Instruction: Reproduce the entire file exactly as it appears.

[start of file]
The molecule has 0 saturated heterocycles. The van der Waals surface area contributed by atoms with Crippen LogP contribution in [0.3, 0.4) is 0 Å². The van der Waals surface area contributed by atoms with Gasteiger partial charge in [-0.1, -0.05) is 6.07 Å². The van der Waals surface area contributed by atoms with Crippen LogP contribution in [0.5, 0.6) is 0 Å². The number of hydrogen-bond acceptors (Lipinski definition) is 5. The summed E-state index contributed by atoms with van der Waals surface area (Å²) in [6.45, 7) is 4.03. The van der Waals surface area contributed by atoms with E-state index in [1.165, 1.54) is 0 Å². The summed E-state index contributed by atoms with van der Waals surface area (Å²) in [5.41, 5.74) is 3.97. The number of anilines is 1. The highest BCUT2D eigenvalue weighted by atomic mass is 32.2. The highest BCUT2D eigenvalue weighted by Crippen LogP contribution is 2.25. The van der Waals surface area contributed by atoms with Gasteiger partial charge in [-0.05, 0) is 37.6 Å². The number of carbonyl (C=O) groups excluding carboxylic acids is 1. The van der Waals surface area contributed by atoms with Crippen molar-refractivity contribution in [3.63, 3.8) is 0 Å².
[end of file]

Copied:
The molecule has 0 saturated heterocycles. The van der Waals surface area contributed by atoms with Crippen LogP contribution in [0.3, 0.4) is 0 Å². The van der Waals surface area contributed by atoms with Gasteiger partial charge in [-0.1, -0.05) is 6.07 Å². The van der Waals surface area contributed by atoms with Crippen LogP contribution in [0.5, 0.6) is 0 Å². The number of hydrogen-bond acceptors (Lipinski definition) is 5. The summed E-state index contributed by atoms with van der Waals surface area (Å²) in [6.45, 7) is 4.03. The van der Waals surface area contributed by atoms with E-state index in [1.165, 1.54) is 0 Å². The summed E-state index contributed by atoms with van der Waals surface area (Å²) in [5.41, 5.74) is 3.97. The number of anilines is 1. The highest BCUT2D eigenvalue weighted by atomic mass is 32.2. The highest BCUT2D eigenvalue weighted by Crippen LogP contribution is 2.25. The van der Waals surface area contributed by atoms with Gasteiger partial charge in [-0.05, 0) is 37.6 Å². The number of carbonyl (C=O) groups excluding carboxylic acids is 1. The van der Waals surface area contributed by atoms with Crippen molar-refractivity contribution in [3.63, 3.8) is 0 Å².